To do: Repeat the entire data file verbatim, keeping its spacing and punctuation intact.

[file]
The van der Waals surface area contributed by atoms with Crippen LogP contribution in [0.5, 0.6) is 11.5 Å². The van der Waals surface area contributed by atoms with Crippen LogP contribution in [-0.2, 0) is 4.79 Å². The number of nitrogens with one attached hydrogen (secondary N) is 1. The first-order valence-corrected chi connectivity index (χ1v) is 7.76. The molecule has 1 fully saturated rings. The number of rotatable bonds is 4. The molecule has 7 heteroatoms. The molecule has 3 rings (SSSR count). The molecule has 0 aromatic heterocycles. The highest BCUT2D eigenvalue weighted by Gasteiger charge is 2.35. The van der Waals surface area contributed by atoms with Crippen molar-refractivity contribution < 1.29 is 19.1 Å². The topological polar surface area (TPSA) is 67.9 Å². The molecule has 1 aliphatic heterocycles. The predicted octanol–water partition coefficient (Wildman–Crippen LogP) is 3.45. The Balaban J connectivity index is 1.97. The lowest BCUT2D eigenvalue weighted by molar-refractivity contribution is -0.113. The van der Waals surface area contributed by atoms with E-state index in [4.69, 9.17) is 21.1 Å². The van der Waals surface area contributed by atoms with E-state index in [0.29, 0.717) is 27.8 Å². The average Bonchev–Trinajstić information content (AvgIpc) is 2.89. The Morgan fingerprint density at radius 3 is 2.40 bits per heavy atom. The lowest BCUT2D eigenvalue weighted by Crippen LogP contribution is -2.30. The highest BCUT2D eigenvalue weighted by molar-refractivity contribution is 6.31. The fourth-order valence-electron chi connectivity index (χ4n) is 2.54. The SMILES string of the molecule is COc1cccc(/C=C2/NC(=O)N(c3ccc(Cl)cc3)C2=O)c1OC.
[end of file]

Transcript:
The van der Waals surface area contributed by atoms with Crippen LogP contribution in [0.5, 0.6) is 11.5 Å². The van der Waals surface area contributed by atoms with Crippen LogP contribution in [-0.2, 0) is 4.79 Å². The number of nitrogens with one attached hydrogen (secondary N) is 1. The first-order valence-corrected chi connectivity index (χ1v) is 7.76. The molecule has 1 fully saturated rings. The number of rotatable bonds is 4. The molecule has 7 heteroatoms. The molecule has 3 rings (SSSR count). The molecule has 0 aromatic heterocycles. The highest BCUT2D eigenvalue weighted by Gasteiger charge is 2.35. The van der Waals surface area contributed by atoms with Crippen molar-refractivity contribution < 1.29 is 19.1 Å². The topological polar surface area (TPSA) is 67.9 Å². The molecule has 1 aliphatic heterocycles. The predicted octanol–water partition coefficient (Wildman–Crippen LogP) is 3.45. The Balaban J connectivity index is 1.97. The lowest BCUT2D eigenvalue weighted by molar-refractivity contribution is -0.113. The van der Waals surface area contributed by atoms with E-state index in [4.69, 9.17) is 21.1 Å². The van der Waals surface area contributed by atoms with E-state index in [0.29, 0.717) is 27.8 Å². The average Bonchev–Trinajstić information content (AvgIpc) is 2.89. The Morgan fingerprint density at radius 3 is 2.40 bits per heavy atom. The lowest BCUT2D eigenvalue weighted by Crippen LogP contribution is -2.30. The highest BCUT2D eigenvalue weighted by molar-refractivity contribution is 6.31. The fourth-order valence-electron chi connectivity index (χ4n) is 2.54. The SMILES string of the molecule is COc1cccc(/C=C2/NC(=O)N(c3ccc(Cl)cc3)C2=O)c1OC.